1) The People vs. Jeremiah Wright The media’s general condemnation of Jeremiah Wright wasn’t just about race or politics or the intersection between the two. It was also about dissent. The treatment of Wright, I thought, highlighted just how uncomfortable—distressingly uncomfortable—we’ve become with ideas that challenge the mainstream.

2) Notes on a Scandal Remember twelve or so Big Political Scandals ago, when Eliot Spitzer was the shamed governor du jour? During SpitzerGate, I was fascinated by the way the media covered Silda Wall Spitzer…and struck by how many of them attacked the governor’s wife for literally and figuratively “standing by her man” during the scandal.

3) Of Love and Other Demons The media’s affinity for Obama has been part of the president-elect’s mythology since long before “in the tank” became a nearly permanent preface to his name—and since long before the Illinois senator declared his presidential candidacy. This piece considered the wider implications of the press’s (in)famous enthusiasm for Obama. (It also gave me an excuse to describe the future president as “a Men’s Vogue-certified hottie.” So.)

4) Barack Obama, “Stevie Wonder Geek” After a Rolling Stone interview revealed then-candidate Obama’s musical preferences (Miles Davis! Yo-Yo Ma! Springsteen!), I wondered why, exactly, we care so much about what’s on our politicians’ iPods.

5) Moonlight and Valentino In which I defended Sarah Palin’s freedom to shop.

6) The Sisterhood of the Traveling Pantyhose This summer, Michelle Obama embarked on a series of appearances—on The View, in the pages of US Weekly, and elsewhere—that came to be known as her “Reintroduction Tour.” The appearances, apparently designed to “soften” her in the view of the voting public, emphasized Michelle’s femininity—her clothes, her kids, her shopping and cooking habits—and, in that, they reemphasized the complications of the relationship between strong women and the media.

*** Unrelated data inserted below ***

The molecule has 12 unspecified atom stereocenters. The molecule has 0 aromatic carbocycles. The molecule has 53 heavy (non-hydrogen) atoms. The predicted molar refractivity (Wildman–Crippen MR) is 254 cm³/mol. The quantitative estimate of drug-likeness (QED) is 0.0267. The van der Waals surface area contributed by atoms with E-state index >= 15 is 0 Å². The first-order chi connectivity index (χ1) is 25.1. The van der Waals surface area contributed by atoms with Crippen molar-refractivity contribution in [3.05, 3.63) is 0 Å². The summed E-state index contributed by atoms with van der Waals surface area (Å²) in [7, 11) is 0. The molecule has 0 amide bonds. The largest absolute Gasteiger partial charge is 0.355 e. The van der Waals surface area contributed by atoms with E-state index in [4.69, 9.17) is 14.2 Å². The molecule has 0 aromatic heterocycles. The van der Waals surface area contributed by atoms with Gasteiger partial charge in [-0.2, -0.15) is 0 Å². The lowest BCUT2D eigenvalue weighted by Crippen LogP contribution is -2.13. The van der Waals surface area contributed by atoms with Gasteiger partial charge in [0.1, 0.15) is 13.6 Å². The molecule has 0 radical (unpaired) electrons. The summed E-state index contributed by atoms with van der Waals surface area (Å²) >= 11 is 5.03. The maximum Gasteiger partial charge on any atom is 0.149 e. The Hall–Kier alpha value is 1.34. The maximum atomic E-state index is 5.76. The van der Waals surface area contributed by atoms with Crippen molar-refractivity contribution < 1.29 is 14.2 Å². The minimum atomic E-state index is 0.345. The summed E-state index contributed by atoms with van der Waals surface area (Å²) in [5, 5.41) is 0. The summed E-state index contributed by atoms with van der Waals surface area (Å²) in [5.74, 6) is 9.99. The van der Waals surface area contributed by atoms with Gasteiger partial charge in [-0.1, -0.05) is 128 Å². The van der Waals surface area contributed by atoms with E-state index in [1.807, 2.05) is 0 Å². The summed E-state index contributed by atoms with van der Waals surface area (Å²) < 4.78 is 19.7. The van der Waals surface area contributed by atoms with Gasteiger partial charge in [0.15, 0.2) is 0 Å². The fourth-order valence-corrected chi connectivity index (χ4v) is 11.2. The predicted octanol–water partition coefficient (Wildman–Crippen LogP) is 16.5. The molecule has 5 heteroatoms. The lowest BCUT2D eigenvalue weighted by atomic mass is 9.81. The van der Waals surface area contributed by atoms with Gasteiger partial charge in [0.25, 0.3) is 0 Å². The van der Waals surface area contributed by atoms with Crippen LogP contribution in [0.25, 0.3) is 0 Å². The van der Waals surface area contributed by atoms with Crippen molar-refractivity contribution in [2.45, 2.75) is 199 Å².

7) Shrill-ary Assorted thoughts about Hillary Clinton’s voice.

8) Harry Situation In February, news broke that Britain’s third-in-line-to-the-throne, Prince Harry, had been serving in active duty in Afghanistan since December—and that the British army had brokered a deal with British and other media not to report about Harry’s deployment until he returned home in April. A look at the ethics of the agreement.

9) Notes from the Pig Sty LipstickOnAPigGate was quite possibly the lowest point of the media coverage of the 2008 campaign. In this, I gave it the old wag-of-the-finger.

10) Breaking! CJR Has the Next Issue of the Montgomery County Bulletin Aaaaand…fun with plagiarism.

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Megan Garber is an assistant editor at the Nieman Journalism Lab at Harvard University. She was formerly a CJR staff writer.